December 4, 2016: within hours of dropping her lawsuit in Pennsylvania state court, Jill Stein says she will take the fight to a Federal court. Obviously no one knows what this means or where it will go. At the Federal level, I assume she is taking this to the Federal Election Commission. I don't know any of the FEC laws, regulations, interests, or concerns, but I assume most of them concern fairness and fraud prevention. If that is generally accurate, it's hard to believe the FEC will have any reason to step into this quixotic tilting at windmills. If the FEC steps in and rules that all three states must complete a recount, and if Wisconsin can't make the deadline (the other two definitely won't at this late date, unless everyone's been "crying wolf" for the past week), Trump will fall just short of the 270 votes needed. Neither he nor Hillary will have a majority and the 50 states will determine the outcome -- each state will get one vote. This year it won't make much difference: Trump's "party" controls 31 state governorships and/or legislatures; he only needs 26 votes. But if the FEC acquiesces to Stein's demands on no evidence of fraud it sets an incredibly interesting precedent. It means that henceforth anyone can go to the FEC and request a recount in certain states, in some years it may take only one state, and throw the vote back to the one-state-one-vote process. One doesn't need to be a rocket scientist to figure out where this leads us.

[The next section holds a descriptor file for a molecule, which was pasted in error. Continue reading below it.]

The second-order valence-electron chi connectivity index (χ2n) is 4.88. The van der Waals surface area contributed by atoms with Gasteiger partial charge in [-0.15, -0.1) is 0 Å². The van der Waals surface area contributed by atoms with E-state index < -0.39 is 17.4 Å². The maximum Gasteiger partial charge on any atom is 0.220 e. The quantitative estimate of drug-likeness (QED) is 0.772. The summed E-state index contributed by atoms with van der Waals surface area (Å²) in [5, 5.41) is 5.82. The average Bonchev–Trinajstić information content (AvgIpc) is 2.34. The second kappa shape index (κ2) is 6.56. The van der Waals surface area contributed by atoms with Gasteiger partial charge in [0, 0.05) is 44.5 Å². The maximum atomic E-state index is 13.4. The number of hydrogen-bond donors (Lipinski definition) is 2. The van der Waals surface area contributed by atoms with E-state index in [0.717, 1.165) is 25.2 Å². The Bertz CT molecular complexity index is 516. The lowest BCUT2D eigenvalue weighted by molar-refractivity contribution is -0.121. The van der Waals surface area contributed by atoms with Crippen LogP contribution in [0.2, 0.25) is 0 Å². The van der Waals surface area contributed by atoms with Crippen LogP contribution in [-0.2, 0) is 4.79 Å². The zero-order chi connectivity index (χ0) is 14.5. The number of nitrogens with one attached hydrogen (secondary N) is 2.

December 3, 2016: fact -- Jill Stein announces that she has dropped the lawsuit for a recount in Pennsylvania. That should end it. But ....
  • I don't think anyone has exact numbers; counties continue to update certified counts
  • original tally, Trump by ~ 71,000 (slightly over 1%)
  • as counties have certified ballots, Trump's lead has dropped to 49,000 (about 0.8%)
  • counties are still certifying ballots but not being reported how close we are to the end of that process
  • at 0.5%, a recount is automatic; no has to request it